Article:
AAPI Month Interview Series: Katy Yan
This is an interview with Katy Yan conducted by the leaders of Chinese Culture Club (Vivian Chang, Angelina Peng, Nalini Salveker, and May Zhang).
May: Can you give us an introduction of yourself and how you identify with the AAPI community?
Katy: Sure! My name is Katy Yan. I teach biology and environmental science at College Prep—this is my fifth year. I identify as Chinese American within the AAPI community, but I think what is also important to my identity is that I identify as a queer Asian American.
Vivian: How would you say your heritage has shaped the person you are today?
Katy: I think my heritage has a huge influence on who I am. I came to the US when I was 4 with my parents, and as immigrants to a new country, I think there was a lot of closeness between my parents and myself. Bringing over a lot of our traditions from China was a core part of my identity growing up, and my parents shared a lot of those traditions with me.
They were also art teachers, like traditional Chinese painting teachers, and so the arts, the food, [and] the customs were really important to me growing up. I think that’s shaped a lot of how I identify culturally, [and] a lot of the values that they imparted on me, things like hard work, problem-solving, this sort of “put your head down and get the work done” attitude are all really important to me. Growing up surrounded by traditional Chinese brush painting and calligraphy, I also learned careful observation, patience, and an appreciation for the natural world, so practicing art also forms a core part of my identity.
But I also think because they were artists, I never felt that they demanded certain things of me, other than to be a good filial daughter, but in terms of my passions and my careers, I think, unlike certain Asian stereotypes, I was never expected to be a doctor or whatnot, but [was] given the freedom to explore my passions.
Vivian: So you mentioned you moved here when you were 4. Do you remember any of your time growing up in China at all, or were most of your experiences centered in the US?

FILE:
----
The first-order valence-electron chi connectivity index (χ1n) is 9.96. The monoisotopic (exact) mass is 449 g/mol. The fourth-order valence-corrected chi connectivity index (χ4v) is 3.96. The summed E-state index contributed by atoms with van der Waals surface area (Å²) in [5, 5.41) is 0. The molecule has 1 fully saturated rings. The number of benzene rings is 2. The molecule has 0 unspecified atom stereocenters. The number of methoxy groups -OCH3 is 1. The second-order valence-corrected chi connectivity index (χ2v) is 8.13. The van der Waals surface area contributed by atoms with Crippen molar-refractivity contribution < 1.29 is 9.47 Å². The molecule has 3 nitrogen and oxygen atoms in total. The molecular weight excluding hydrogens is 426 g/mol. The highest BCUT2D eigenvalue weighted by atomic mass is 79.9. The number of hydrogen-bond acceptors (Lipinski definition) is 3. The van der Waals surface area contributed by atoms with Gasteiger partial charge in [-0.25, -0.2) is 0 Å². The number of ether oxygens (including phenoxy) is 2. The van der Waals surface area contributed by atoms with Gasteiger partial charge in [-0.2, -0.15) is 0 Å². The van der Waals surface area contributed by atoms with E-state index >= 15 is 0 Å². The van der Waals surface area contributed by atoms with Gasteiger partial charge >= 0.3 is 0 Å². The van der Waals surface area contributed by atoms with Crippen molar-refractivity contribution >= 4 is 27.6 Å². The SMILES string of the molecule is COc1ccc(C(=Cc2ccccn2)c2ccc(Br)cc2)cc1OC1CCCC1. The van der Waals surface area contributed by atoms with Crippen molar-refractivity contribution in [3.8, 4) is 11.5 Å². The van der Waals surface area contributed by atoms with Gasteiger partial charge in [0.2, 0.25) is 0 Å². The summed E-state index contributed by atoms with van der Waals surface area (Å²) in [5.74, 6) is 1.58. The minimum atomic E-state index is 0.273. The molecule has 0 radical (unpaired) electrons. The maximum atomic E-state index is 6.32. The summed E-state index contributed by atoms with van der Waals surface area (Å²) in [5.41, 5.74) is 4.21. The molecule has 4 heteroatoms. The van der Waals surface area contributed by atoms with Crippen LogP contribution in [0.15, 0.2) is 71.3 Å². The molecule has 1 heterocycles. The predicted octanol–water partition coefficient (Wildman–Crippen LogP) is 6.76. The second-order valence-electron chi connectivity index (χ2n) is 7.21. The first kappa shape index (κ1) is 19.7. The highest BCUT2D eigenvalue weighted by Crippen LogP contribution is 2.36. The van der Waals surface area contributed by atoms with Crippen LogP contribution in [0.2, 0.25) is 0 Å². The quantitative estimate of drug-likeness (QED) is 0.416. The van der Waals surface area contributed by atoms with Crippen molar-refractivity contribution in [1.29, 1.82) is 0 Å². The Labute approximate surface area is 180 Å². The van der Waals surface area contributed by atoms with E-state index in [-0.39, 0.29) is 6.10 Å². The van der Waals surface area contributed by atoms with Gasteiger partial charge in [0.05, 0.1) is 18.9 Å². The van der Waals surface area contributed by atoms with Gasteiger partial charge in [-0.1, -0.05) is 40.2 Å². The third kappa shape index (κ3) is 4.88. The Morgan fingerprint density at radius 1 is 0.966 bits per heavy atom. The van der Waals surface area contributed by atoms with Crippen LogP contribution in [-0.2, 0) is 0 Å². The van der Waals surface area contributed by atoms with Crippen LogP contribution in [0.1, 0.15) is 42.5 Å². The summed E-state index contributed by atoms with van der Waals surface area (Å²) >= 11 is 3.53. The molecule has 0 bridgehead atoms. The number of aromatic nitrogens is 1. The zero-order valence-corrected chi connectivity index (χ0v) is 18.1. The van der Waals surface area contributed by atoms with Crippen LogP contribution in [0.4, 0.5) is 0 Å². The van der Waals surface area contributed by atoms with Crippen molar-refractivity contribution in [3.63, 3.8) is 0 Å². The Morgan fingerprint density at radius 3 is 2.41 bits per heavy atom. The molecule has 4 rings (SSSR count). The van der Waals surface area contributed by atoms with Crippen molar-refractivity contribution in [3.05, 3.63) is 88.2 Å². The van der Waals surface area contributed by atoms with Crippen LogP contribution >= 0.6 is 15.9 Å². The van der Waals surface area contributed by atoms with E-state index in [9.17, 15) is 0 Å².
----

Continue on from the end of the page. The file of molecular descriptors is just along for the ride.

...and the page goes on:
Katy: Yeah, I do have some memories of my early years, but those are often very mixed with stories and memories and photos. We did very regularly go home, go back and visit my family in China every summer, pretty consistently, so I [had] a lot of very fun, just like family-centered memories with aunts and uncles and cousins, which I didn’t have here, being an only child.
They were usually pleasant, although occasionally, as I grew older, I could see more and more of the cultural tensions that I was experiencing and [felt] like I didn’t quite fit anymore to my sort of Mainland China family and also didn’t quite fit into the American culture either, this sort of Western white dominant culture. That was hard growing up, as I was getting older and being more cognizant of societal expectations on both sides.
May: Are there any specific moments that stood out to you where you felt that tension?
Katy: Oh yes, there have been many. A lot of it had to do with appearance and body image. I think there was an expectation growing up, as I was hitting that pre-teen to teenage years. [There were] a lot of comments from my family members in China about how dark my skin was, why I wasn’t using cosmetics and skin whitening products, and the more I got asked those questions, the more I would be stubborn and fight back with “it’s cool to be tan as an American.” But then, over here, I wouldn’t fit in with the stereotypically beautiful person either.
Angelina: Does your family have any traditions that are especially meaningful to you?
Katy: I think a lot of them center around the holidays. Lunar New Year is huge for my family, and it’s really important to me. My parents are incredible cooks, and they just would create these feasts, where they would be chopping for like two days beforehand, and sometimes we would invite friends, sometimes it would just be us with like 20 dishes and watching the New Year’s Eve special on TV from Beijing. That was always a popular time; I got to stay up late and watch that even though only half of it made sense to me.
Other traditions, I mean all the other holidays too, like Lantern Festival, like, a little less, but Tomb Sweeping Days and things like that would also be important, and I think just overall, these were important times to spend with family, and that was especially important for my parents, ‘cause they were so far away from their own families, to maintain those traditions.